Italy’s politics are broken

Weakness on the left allows Silvio Berlusconi — and even worse — to prosper.

While political debate in Britain is dominated by assessments of the regressive coalition Budget and the Labour leadership election, it is easy to forget what is going on in our European neighbour countries.

Of most interest to the British left should be the turmoil in Italy that could end the career of Silvio Berlusconi, the scandal-ridden and erstwhile pal of Tony Blair. Unfortunately, my fear is that his possible replacement as prime minister would be even worse.

In the roller-coaster that has been Berlusconi's political career, the events of 4 August, when he avoided a humiliating defeat in a vote of confidence (the 630-member Chamber of Deputies voted by 299 in favour, with 229 against) only because 75 of his own deputies abstained, may amount to just a short footnote. But he no longer has a parliamentary majority and may well be forced to call a snap election this autumn because, in Gianfranco Fini, Berlusconi has a new and powerful rival -- one who also has the "Teflon touch" that allows him to keep power despite controversies of a kind that would end most lives in politics.

Berlusconi is justifiably loathed by the centre left in Italy and regarded as a bit of a laughing stock across Europe, but he is a great survivor. A series of corruption and sex scandals, coupled with huge infighting within his parties and two general election defeats, would have finished off the careers of most. But he has been prime minister for nine out of the past 16 years since his Forza Italia party first swept to power, and remains so.

"Fascism is alive"

The make-up of the current Berlusconi government is frightening. It is a mixture of the corrupt right and the extreme right. And in the battle for the soul of the Italian right, Berlusconi, incredibly, is the lesser of two evils.

The man who would be king is Gianfranco Fini -- a man who has either had a "Road to Damascus"-style conversion, or remains a fascist. Fini's political career started in the Movimento Sociale Italiano (MSI) a far-right party inextricably linked with murderous bombing campaigns and civic violence, particularly in the 1970s.

Having been elected as an MSI MP in 1983, Fini became the party's national secretary in 1988. Back then, Fini was either an unabashed fascist or, at the very least, a staunch admirer of Mussolini. In a series of statements in the early 1990s, he stated that "after almost half a century, fascism is alive", "Mussolini was the greatest Italian statesman of the 20th century" and "fascism has a tradition of honesty, correctness and good government".

In the early 1990s, the MSI (which consistently polled between 5 and 10 per cent from the 1950s to the 1980s) morphed into the Alleanza Nazionale (National Alliance) in an effort to become more credible. It described itself as "post-fascist" -- a term that Nick Griffin would probably use to describe the British National Party. It also developed links with the extreme right of the Conservative Party, particularly the now-disbanded Monday Club, and had particularly close links with the Tory MPs Andrew Rosindell and Bill Cash.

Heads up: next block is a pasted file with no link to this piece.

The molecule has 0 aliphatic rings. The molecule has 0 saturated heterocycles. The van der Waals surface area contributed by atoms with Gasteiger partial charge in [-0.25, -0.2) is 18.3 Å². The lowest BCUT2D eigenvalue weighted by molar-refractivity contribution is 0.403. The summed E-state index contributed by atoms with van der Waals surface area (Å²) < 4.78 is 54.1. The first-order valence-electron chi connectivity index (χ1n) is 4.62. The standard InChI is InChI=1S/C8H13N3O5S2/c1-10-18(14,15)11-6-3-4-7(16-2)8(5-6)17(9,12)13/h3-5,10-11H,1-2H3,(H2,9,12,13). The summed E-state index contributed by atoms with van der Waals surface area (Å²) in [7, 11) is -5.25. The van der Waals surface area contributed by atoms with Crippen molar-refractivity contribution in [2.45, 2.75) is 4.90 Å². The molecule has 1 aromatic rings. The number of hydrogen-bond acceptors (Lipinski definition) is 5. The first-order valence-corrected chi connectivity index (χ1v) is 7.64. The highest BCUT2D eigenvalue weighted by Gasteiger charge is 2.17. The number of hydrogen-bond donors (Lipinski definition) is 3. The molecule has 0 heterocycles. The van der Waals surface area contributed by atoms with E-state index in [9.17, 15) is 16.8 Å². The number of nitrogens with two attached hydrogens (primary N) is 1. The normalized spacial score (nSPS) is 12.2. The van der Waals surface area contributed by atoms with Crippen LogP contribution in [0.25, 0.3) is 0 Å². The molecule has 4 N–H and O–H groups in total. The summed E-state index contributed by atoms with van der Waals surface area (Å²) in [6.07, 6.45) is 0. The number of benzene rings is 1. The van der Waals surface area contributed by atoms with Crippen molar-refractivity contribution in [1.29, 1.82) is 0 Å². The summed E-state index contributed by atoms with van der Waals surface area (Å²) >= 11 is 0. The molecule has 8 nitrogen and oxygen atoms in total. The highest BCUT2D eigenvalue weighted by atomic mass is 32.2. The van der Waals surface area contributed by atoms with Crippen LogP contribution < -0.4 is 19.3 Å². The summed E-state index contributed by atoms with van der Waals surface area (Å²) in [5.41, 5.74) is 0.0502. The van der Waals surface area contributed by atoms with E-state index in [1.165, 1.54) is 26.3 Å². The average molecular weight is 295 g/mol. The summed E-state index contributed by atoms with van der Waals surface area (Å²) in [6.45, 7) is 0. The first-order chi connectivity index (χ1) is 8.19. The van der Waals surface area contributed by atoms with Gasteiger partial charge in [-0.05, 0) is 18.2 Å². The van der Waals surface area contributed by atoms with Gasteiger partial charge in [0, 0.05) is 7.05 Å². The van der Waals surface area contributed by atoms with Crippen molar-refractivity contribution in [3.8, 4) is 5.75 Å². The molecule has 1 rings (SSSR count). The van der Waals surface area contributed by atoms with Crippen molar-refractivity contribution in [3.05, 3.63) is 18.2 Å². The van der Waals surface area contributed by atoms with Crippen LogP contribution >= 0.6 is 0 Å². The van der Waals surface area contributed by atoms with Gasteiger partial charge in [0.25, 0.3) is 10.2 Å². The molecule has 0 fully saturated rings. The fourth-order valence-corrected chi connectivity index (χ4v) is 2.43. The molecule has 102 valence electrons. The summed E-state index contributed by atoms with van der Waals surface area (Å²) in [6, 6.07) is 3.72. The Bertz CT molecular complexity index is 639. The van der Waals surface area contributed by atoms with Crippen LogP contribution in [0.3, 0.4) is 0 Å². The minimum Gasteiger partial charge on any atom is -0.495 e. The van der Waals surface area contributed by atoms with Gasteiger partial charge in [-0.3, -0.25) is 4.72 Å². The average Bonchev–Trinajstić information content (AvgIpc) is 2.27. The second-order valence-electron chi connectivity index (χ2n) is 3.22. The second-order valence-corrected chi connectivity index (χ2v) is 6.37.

Yet Fini is an ambitious man who wanted to cement himself firmly in the mainstream right of Italian politics. The next logical step, which he took in 2008, was to unite his party with Berlusconi's to form the People of Freedom party -- a pretty unlikely name, given Fini's history.

Fini is unquestionably the most dangerous man in Italian politics. Despite his fascist past, he was deputy prime minister and foreign minister between 2001 and 2006. Since 2008, he has been president of the Chamber of Deputies. Now that he sees that Berlusconi is weak, following sex and corruption scandals and an unpopular austerity budget, he and his supporters are angling for the main prize.

Anti-immigrant ticket

Meanwhile, we shouldn't ignore Berlusconi's other coalition partners, the Northern League, which was originally set up to campaign for autonomy for the region of Padania, but in reality is an anti-immigrant and overtly racist party. Indeed, in the European Parliament, the nine Northern League MEPs sit with the UK Independence Party.

We might think it astonishing that a man like Berlusconi is not in prison, let alone that he is prime minister of one of Europe's largest countries, and that the likes of Fini and the Northern League deputies are elected to parliament, never mind government ministers.

But it is also astonishing that the Italian centre left is not in a position to take power convincingly. The centre-left Democratic Party, despite facing a scandal-ridden and unpopular government that is split down the middle, is still below Berlusconi's party -- on 28 per cent, according to the latest opinion polls.

My guess is that Berlusconi will survive once again, as he always has done. If he is forced into calling a snap election this autumn, the chances are that he would just cling to power and should just be able to hold off Fini. The desperately sad thing is that, if the Democratic Party and its allies cannot get their act together, and fast, Berlusconi will probably prove to be the lesser of two evils.

Ben Fox is political adviser to Edward Scicluna MEP, vice-president of the economic and monetary affairs committee of the European Parliament.

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How gendered are this year’s most popular Christmas present toys?

Meet the groups fighting back against the gendering of children’s toys over the festive season.

You’re a young girl. You go into WH Smith’s to pick out a colouring book for Christmas. You could buy the Girls’ World Doodling and Colouring Book, a "gorgeous gift for any girl". In this, the pictures range "from flowers, fans, feathers, to birds, buttons and butterflies". Or Colouring for Girls: Pretty Pictures to Colour and Complete, where you can colour in "beautiful birds, seashells, cupcakes, pretty patterns and lots more". The counterpart Boys’ Colouring Book has a range beyond buttons and feathers: "Planes, trains and automobiles – plus the odd alien spacecraft".

In the run-up to Christmas, this kind of gendered marketing is rife, particularly finding its way into the predominantly pink colour scheme of girls’ toys.

Take Amazon’s page "2016 Toys for Girls": a pink icecream trolly set, a pink light-up tablet, pink building blocks, pink and purple friendship bracelets and so on.